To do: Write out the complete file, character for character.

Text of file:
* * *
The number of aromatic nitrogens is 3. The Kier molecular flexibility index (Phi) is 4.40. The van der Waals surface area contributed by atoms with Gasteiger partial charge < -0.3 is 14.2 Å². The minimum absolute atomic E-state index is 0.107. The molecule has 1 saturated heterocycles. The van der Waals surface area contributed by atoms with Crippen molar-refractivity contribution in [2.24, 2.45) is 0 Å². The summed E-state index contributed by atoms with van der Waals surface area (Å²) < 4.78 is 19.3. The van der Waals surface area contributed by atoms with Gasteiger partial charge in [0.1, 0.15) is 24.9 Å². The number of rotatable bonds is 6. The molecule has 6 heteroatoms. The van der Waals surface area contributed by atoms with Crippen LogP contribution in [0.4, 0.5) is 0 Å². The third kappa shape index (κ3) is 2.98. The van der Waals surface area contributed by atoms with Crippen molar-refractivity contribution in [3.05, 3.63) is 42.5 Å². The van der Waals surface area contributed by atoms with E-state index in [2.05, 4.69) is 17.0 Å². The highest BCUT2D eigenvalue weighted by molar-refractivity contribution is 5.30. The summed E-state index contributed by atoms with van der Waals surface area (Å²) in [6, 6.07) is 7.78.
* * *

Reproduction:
The number of aromatic nitrogens is 3. The Kier molecular flexibility index (Phi) is 4.40. The van der Waals surface area contributed by atoms with Gasteiger partial charge < -0.3 is 14.2 Å². The minimum absolute atomic E-state index is 0.107. The molecule has 1 saturated heterocycles. The van der Waals surface area contributed by atoms with Crippen molar-refractivity contribution in [2.24, 2.45) is 0 Å². The summed E-state index contributed by atoms with van der Waals surface area (Å²) < 4.78 is 19.3. The van der Waals surface area contributed by atoms with Gasteiger partial charge in [0.1, 0.15) is 24.9 Å². The number of rotatable bonds is 6. The molecule has 6 heteroatoms. The van der Waals surface area contributed by atoms with Crippen LogP contribution in [0.4, 0.5) is 0 Å². The third kappa shape index (κ3) is 2.98. The van der Waals surface area contributed by atoms with Crippen molar-refractivity contribution in [3.05, 3.63) is 42.5 Å². The van der Waals surface area contributed by atoms with E-state index in [2.05, 4.69) is 17.0 Å². The highest BCUT2D eigenvalue weighted by molar-refractivity contribution is 5.30. The summed E-state index contributed by atoms with van der Waals surface area (Å²) in [6, 6.07) is 7.78.